River or ditch flooding normally occurs as the result of a storm or series of storms over the whole of a river's catchment. These storms are usually of longer duration and are less intense than the storms that cause flash flooding. Normally the Environment Agency is able to issue several hours' warning of the likelihood of river flooding using their automatic flood warning system, and by radio and television messages. You can call their Floodline on 0845 988 1188 to find out the latest information on river and coastal flooding, and register to receive automated flood warning messages.
The rivers, streams and ditches are the responsibility of the 'riparian' landowners who own land on either bank. If your property is adjacent to a watercourse of any description you are a riparian owner and should be maintaining it regularly. This will have the benefit of reducing the risk of flooding from the watercourse at times of wet weather - both for you and your neighbours.
Even if the Title Deeds for Owner A's property show the boundary to be the fence, they have riparian rights and responsibilities to the centre of the watercourse.
As a riparian owner you have certain rights and responsibilities in relation to the watercourse flowing through or adjacent to your property. These 'riparian rights' are based on common law and have been defined as a result of legal cases over many years. These rights are not absolute and you may in any event have to obtain consent for work from the Environment Agency or the Council.
You may own land up to the centre of the watercourse
You have the right to receive flow of water in its natural state, without undue interference in quantity or quality
You have the right to protect your property from flooding, and your land from erosion
You have the right to fish in your watercourse, although this must be by legal methods and with an Environment Agency rod licence
You can abstract a maximum of 20 cubic metres per day of water for the domestic purposes of your own household or for agricultural use, excluding spray irrigation, from a watercourse at a point which directly adjoins your land without the need for a licence. Most other types of abstraction will require a licence from the Environment Agency.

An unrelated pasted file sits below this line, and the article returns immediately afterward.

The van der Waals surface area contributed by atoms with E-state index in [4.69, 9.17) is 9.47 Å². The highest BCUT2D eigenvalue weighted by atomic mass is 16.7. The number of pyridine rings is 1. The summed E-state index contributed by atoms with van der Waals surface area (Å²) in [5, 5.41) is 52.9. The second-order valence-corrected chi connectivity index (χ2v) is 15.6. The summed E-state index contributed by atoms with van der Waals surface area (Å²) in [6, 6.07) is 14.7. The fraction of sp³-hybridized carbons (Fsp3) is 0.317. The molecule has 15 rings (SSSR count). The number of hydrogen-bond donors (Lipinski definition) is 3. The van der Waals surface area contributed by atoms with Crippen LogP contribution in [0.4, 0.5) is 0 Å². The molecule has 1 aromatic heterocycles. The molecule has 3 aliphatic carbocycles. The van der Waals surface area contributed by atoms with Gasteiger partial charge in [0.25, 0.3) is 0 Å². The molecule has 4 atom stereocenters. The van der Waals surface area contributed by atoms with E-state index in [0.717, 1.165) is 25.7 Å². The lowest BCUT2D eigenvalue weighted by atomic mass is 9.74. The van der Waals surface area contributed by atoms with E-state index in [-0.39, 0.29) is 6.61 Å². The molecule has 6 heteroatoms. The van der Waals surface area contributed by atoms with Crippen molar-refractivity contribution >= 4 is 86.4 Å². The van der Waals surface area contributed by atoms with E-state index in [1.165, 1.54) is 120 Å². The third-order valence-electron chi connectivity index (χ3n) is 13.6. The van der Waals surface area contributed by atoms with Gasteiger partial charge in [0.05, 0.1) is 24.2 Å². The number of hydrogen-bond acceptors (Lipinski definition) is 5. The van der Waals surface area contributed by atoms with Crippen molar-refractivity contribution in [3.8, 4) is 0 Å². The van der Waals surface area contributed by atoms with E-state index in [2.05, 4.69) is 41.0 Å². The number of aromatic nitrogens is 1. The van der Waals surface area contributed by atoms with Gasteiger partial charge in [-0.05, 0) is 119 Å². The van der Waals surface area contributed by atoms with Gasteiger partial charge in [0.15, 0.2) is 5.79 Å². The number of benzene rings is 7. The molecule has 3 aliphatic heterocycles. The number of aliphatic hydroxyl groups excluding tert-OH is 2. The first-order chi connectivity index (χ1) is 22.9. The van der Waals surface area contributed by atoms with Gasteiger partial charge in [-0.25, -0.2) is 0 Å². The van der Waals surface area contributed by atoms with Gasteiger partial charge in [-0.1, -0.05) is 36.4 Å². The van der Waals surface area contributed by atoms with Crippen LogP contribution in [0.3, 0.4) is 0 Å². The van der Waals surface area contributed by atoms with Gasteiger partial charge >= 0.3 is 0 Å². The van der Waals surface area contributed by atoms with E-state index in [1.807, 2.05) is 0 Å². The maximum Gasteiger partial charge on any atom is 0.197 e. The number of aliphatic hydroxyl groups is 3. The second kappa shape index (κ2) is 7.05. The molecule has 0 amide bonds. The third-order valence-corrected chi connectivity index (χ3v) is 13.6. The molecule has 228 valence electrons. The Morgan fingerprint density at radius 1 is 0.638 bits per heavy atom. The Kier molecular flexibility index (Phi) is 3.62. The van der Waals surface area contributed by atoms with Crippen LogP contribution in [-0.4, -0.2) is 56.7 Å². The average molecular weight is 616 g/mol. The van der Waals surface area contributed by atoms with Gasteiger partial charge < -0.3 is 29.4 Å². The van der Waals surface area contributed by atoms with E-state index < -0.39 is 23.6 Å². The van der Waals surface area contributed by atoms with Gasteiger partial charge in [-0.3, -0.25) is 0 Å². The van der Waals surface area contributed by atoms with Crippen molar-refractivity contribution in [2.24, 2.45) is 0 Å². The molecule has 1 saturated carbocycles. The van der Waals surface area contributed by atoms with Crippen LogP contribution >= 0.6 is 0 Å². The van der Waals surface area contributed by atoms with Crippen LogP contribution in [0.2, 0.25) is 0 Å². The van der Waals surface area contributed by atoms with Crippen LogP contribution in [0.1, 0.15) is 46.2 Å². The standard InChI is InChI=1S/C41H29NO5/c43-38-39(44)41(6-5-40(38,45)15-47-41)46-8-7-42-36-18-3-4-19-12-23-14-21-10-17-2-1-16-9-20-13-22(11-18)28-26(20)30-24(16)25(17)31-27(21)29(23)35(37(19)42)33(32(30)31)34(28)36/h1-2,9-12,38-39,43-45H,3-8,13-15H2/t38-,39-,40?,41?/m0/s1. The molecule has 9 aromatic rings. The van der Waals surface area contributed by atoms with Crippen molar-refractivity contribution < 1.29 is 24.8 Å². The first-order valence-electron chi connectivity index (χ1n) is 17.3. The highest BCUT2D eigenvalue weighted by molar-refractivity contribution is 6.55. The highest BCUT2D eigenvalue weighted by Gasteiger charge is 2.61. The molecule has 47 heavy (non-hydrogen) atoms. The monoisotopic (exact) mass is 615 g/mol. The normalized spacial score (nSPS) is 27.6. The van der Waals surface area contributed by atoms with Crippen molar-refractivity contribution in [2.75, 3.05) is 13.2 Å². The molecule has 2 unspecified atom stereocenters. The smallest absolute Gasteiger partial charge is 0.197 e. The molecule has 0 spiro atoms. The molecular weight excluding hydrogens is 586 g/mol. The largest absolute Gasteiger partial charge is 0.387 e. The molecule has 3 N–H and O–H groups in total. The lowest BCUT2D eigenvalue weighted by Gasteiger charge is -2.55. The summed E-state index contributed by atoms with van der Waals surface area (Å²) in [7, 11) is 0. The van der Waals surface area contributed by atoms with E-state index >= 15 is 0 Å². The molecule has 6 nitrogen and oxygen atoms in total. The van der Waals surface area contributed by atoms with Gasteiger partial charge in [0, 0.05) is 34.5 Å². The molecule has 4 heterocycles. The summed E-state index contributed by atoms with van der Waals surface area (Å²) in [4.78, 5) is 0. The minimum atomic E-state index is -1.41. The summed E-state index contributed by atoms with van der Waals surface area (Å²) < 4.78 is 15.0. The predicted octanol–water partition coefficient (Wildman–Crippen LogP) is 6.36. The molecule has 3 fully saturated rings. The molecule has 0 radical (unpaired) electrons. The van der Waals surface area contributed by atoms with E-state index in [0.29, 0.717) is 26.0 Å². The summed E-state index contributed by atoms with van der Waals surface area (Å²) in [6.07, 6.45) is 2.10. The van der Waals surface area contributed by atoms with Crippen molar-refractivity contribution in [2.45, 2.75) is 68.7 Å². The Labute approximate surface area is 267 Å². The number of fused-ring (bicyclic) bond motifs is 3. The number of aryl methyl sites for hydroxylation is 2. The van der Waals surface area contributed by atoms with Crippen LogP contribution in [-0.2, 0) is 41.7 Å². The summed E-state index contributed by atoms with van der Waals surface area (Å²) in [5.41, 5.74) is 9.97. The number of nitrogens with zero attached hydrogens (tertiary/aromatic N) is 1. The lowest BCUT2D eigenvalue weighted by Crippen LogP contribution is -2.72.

You have the responsibility to pass on flow without obstruction, pollution or diversion affecting the rights of others
You have the responsibility to accept flood flows through your land, even if caused by inadequate capacity downstream, as there is no common law duty to improve a watercourse
You have the responsibility for maintaining the bed and banks of the watercourse (including trees and shrubs growing on the banks) and for clearing any debris, natural or otherwise, including litter and animal carcasses, even if it did not originate from your land. Advice on the removal of animal carcasses.
You must not cause any obstructions to the free passage of fish
You are responsible for keeping the bed and banks clear from any matter that could cause an obstruction either on your land, or by being washed away by high flow to obstruct at a structure downstream. Watercourses and their banks should not be used for the disposal of any form of garden or other waste.
You have the responsibility for protecting your property from seepage through natural or man-made banks. Where such seepage threatens the structural integrity of a flood defence, it may become the concern of the Environment Agency.
Reproduced from the Environment Agency publication 'Living on the Edge'.